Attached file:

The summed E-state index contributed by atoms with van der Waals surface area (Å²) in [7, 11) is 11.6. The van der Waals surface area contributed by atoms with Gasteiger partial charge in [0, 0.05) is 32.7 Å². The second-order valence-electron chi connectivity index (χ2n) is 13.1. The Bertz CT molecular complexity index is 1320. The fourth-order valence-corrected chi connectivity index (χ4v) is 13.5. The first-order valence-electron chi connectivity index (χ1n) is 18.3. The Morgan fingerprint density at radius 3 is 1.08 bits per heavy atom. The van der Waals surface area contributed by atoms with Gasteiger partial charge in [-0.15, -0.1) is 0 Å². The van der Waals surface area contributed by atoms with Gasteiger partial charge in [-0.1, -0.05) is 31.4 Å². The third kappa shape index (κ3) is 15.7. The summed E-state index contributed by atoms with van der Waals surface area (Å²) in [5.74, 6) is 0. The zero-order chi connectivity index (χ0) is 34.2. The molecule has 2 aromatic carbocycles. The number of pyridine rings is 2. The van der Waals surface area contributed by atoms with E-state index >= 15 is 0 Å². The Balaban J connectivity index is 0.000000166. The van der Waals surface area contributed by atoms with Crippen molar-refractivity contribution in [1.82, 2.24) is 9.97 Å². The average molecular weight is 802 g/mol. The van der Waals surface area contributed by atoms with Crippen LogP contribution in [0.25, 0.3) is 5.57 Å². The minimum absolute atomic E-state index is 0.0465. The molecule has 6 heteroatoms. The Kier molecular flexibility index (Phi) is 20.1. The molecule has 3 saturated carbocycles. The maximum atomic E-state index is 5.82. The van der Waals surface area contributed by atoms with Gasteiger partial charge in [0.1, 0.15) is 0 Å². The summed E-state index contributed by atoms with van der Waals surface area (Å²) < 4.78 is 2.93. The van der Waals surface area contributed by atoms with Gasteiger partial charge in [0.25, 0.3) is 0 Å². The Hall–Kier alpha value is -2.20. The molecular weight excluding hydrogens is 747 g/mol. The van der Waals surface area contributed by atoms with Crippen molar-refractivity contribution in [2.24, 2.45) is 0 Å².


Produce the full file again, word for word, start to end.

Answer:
The summed E-state index contributed by atoms with van der Waals surface area (Å²) in [7, 11) is 11.6. The van der Waals surface area contributed by atoms with Gasteiger partial charge in [0, 0.05) is 32.7 Å². The second-order valence-electron chi connectivity index (χ2n) is 13.1. The Bertz CT molecular complexity index is 1320. The fourth-order valence-corrected chi connectivity index (χ4v) is 13.5. The first-order valence-electron chi connectivity index (χ1n) is 18.3. The Morgan fingerprint density at radius 3 is 1.08 bits per heavy atom. The van der Waals surface area contributed by atoms with Gasteiger partial charge in [-0.15, -0.1) is 0 Å². The van der Waals surface area contributed by atoms with Gasteiger partial charge in [-0.1, -0.05) is 31.4 Å². The third kappa shape index (κ3) is 15.7. The summed E-state index contributed by atoms with van der Waals surface area (Å²) in [5.74, 6) is 0. The zero-order chi connectivity index (χ0) is 34.2. The molecule has 2 aromatic carbocycles. The number of pyridine rings is 2. The van der Waals surface area contributed by atoms with E-state index >= 15 is 0 Å². The Balaban J connectivity index is 0.000000166. The van der Waals surface area contributed by atoms with Crippen molar-refractivity contribution in [1.82, 2.24) is 9.97 Å². The average molecular weight is 802 g/mol. The van der Waals surface area contributed by atoms with Crippen LogP contribution in [0.25, 0.3) is 5.57 Å². The minimum absolute atomic E-state index is 0.0465. The molecule has 6 heteroatoms. The Kier molecular flexibility index (Phi) is 20.1. The molecule has 3 saturated carbocycles. The maximum atomic E-state index is 5.82. The van der Waals surface area contributed by atoms with Gasteiger partial charge in [0.1, 0.15) is 0 Å². The summed E-state index contributed by atoms with van der Waals surface area (Å²) < 4.78 is 2.93. The van der Waals surface area contributed by atoms with Gasteiger partial charge in [0.25, 0.3) is 0 Å². The Hall–Kier alpha value is -2.20. The molecular weight excluding hydrogens is 747 g/mol. The van der Waals surface area contributed by atoms with Crippen molar-refractivity contribution in [2.24, 2.45) is 0 Å².